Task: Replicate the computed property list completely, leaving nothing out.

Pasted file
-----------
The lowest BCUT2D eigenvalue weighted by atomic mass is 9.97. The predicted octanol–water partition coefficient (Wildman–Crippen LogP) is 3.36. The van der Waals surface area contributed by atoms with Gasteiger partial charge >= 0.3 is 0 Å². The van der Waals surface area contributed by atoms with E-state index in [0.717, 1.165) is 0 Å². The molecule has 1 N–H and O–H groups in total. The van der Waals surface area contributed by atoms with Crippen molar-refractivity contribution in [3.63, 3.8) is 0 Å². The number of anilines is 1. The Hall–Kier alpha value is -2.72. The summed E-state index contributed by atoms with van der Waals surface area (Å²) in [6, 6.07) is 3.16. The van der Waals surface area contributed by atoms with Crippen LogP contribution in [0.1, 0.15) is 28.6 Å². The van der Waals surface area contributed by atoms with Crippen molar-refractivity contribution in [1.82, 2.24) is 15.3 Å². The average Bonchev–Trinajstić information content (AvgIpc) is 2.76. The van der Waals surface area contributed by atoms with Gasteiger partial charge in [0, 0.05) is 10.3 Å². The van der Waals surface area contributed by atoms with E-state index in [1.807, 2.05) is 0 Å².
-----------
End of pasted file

The lowest BCUT2D eigenvalue weighted by atomic mass is 9.97. The predicted octanol–water partition coefficient (Wildman–Crippen LogP) is 3.36. The van der Waals surface area contributed by atoms with Gasteiger partial charge >= 0.3 is 0 Å². The van der Waals surface area contributed by atoms with E-state index in [0.717, 1.165) is 0 Å². The molecule has 1 N–H and O–H groups in total. The van der Waals surface area contributed by atoms with Crippen molar-refractivity contribution in [3.63, 3.8) is 0 Å². The number of anilines is 1. The Hall–Kier alpha value is -2.72. The summed E-state index contributed by atoms with van der Waals surface area (Å²) in [6, 6.07) is 3.16. The van der Waals surface area contributed by atoms with Crippen LogP contribution in [0.1, 0.15) is 28.6 Å². The van der Waals surface area contributed by atoms with Crippen molar-refractivity contribution in [1.82, 2.24) is 15.3 Å². The average Bonchev–Trinajstić information content (AvgIpc) is 2.76. The van der Waals surface area contributed by atoms with Gasteiger partial charge in [0, 0.05) is 10.3 Å². The van der Waals surface area contributed by atoms with E-state index in [1.807, 2.05) is 0 Å².